Three outstanding faculty members have been awarded Service-Learning Excellence Awards for 2017.
Established in 2011, the awards recognize faculty for innovative service-learning course design as well as scholarship that stems from academic service-learning work.
Two awards are being presented in the Service-Learning Teaching Excellence category, recognizing excellence in developing, implementing and sustaining academic service-learning opportunities for UGA students in domestic and/or international settings. A third award is presented for Service-Learning Research Excellence and advancing service-learning scholarship.
The 2017 Service-Learning Teaching Excellence Award recipients are Carol Britton Laws, an assistant clinical professor in disability studies in the College of Family and Consumer Sciences’ Institute on Human Development and Disability, and Sungkyung Lee, an associate professor in the College of Environment and Design.
Laws, a 2013-2014 Service-Learning Fellow, has developed and taught service-learning courses for both graduate and undergraduate students centered on disability issues and advocacy. She coordinates the Disability Studies Certificate program, and over the past four years has integrated service-learning coursework into the program, in classes including Disability Issues in Adulthood, Disability Issues in Childhood and Adolescence, and Advocacy Practices for Social Change. Laws’ students have partnered with a range of community organizations, including Hope Haven, Georgia Options, Extra Special People, the Butterfly Dreams therapeutic riding farm and the Athens Community Council on Aging.
In each case, her students apply their course content to learn from and support people with disabilities, and to understand social, personal and structural issues for these community members and the agencies and families which support them. Her students report that her service-learning classes furthered their interest in public service and in disabilities studies.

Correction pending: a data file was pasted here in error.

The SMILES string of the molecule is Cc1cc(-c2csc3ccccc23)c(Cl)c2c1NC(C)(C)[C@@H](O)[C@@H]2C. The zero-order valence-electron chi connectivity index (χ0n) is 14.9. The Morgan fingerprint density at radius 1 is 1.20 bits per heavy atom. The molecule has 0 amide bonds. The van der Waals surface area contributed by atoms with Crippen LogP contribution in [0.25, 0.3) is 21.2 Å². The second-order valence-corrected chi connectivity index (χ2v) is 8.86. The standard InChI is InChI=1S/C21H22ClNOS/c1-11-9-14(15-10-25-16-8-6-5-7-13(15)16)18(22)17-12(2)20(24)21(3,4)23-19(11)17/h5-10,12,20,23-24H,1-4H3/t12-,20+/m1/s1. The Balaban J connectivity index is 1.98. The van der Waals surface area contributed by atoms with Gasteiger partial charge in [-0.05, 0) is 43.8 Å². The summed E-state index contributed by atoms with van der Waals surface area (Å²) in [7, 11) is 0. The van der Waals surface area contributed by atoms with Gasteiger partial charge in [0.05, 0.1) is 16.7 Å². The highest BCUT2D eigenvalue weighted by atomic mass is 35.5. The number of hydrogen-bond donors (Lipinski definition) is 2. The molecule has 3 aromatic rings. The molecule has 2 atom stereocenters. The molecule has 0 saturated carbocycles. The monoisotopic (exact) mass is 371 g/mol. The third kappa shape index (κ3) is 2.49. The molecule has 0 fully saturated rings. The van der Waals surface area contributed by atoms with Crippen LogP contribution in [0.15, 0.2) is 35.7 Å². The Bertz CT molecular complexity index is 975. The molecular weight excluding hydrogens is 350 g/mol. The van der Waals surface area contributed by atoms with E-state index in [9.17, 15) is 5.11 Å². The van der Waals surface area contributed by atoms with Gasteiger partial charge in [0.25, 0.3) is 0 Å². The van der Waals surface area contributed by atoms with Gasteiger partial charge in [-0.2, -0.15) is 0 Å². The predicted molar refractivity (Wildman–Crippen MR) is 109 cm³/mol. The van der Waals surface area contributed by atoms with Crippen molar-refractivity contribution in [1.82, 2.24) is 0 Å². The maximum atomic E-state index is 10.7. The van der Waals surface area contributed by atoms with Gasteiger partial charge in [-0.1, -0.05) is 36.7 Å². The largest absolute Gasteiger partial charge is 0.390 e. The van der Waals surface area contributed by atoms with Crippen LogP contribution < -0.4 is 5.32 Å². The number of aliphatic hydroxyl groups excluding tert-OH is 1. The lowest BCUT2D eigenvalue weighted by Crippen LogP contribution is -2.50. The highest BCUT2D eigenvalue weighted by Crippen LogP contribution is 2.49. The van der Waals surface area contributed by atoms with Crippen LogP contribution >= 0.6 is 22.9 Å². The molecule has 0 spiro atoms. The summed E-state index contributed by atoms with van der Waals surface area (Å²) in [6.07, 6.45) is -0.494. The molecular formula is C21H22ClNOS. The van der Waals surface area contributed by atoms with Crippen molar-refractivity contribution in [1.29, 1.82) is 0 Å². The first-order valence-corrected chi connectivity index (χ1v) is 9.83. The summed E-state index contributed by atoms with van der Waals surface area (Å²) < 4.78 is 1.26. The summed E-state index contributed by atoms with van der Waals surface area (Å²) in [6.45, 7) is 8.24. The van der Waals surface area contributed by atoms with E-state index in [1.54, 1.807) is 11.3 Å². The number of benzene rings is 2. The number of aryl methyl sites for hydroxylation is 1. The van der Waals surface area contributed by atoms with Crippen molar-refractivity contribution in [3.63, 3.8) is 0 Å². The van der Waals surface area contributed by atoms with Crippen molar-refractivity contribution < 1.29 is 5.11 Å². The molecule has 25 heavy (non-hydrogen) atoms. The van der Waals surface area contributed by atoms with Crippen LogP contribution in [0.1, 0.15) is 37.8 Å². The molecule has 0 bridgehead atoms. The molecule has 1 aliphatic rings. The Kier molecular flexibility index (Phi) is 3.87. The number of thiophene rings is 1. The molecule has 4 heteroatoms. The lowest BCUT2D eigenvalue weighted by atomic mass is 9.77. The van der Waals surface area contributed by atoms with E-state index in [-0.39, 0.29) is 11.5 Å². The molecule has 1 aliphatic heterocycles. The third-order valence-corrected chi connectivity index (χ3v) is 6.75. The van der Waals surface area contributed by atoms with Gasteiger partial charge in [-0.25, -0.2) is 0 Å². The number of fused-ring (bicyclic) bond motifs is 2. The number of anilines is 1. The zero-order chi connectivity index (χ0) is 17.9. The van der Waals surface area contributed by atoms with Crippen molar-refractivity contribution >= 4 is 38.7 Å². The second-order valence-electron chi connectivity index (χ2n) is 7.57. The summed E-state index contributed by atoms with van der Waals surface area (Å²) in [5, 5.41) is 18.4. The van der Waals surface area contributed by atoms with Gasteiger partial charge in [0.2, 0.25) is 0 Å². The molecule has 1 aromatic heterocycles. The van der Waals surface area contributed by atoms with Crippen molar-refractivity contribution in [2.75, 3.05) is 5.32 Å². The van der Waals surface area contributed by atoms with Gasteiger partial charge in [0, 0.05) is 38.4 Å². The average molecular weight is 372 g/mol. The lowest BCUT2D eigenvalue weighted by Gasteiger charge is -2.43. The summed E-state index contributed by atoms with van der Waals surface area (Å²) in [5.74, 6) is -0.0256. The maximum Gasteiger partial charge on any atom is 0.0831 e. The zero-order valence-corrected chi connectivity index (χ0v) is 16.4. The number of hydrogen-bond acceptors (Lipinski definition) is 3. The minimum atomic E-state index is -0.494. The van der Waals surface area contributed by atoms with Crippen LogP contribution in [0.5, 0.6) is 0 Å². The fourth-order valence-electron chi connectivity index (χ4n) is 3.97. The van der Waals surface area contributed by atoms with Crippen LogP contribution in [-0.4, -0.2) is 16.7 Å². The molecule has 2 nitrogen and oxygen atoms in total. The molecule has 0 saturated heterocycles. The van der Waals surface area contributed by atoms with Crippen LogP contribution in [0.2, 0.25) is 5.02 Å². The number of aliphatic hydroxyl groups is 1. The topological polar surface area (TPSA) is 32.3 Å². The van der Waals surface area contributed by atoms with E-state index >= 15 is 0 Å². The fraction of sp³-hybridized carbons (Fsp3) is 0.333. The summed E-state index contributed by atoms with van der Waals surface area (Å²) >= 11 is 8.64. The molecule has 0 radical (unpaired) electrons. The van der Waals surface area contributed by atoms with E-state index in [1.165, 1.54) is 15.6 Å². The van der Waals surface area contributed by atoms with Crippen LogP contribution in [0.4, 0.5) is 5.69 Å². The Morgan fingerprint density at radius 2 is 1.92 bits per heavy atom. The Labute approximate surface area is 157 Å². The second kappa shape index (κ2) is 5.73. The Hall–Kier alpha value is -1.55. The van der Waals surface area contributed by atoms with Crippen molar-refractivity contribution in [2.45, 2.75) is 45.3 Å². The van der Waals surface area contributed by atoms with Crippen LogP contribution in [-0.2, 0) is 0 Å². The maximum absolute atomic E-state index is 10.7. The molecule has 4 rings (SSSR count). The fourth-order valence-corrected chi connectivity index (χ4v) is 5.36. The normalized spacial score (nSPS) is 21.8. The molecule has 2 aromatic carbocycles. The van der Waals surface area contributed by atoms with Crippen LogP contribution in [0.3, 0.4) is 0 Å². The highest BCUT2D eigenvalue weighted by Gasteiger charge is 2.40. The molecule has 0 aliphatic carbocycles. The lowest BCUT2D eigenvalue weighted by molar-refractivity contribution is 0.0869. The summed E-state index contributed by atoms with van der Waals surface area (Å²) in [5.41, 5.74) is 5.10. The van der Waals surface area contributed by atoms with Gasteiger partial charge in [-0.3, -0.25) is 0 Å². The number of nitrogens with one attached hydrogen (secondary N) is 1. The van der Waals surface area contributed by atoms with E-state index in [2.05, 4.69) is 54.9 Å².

Laws has published and presented on the role of service-learning and civic engagement in disabilities studies. This semester, as part of a new grant-funded, inclusive post-secondary education program for students with intellectual or developmental disabilities, she is implementing a new service-learning course, Principles of Person-Centered Practice, which pairs UGA students as peer mentors for these “Destination Dawgs” students.
Lee, a 2011-12 Service-Learning Fellow, has incorporated service-learning into landscape architecture studio courses since 2010, including Sustainability in Design and Community and Place studios. Her graduate and undergraduate landscape architecture students apply their knowledge of community-based design and development planning to work on real-world projects in collaboration with diverse, historically underserved communities and neighborhoods in Athens and in Albany.
Lee’s studio course projects have engaged her students in developing and installing community gardens, agricultural and stream bank site designs, and neighborhood analyses focused on recreation and on garden markets. Her students have also collaborated with the College of Environment and Design’s materials reuse program to implement sustainable designs using repurposed and otherwise wasted building materials.
CED Dean Daniel Nadenicek said that Lee’s students “come away from her courses with a new point of view and a sense of urgency about how they can use their professional skills to truly help people.”
The 2017 Service-Learning Research Excellence Award recipient is Tiffany Washington, an assistant professor in the School of Social Work.
Washington has integrated community-engaged research with service-learning coursework in gerontology, focusing on issues of health and caregiving. School of Social Work Dean Anna Scheyett said Washington is committed “to blending service-learning and research within her larger research agenda” in integrative ways.
Specifically, Washington developed and embedded into two service-learning courses an innovative program which partners social work graduate students with adults with dementia to provide in-home, tailored activities, while also allowing their regular caregivers a “self-care” break. Through carefully designed evaluation research, she has demonstrated the results of this “Houseguest” program, including impacts on student learning about dementia, attitudes towards older adults, and self-efficacy, as well as benefits to the participating community members. Washington has published and presented extensively on the program. To date, three journal manuscripts and several external grant proposals have been based on Houseguest program seed data, and Washington also has co-presented with her graduate students at peer-reviewed conferences. She was a Service-Learning Fellow in 2014-2015 and a recipient of UGA’s Creative Teaching Award in 2016.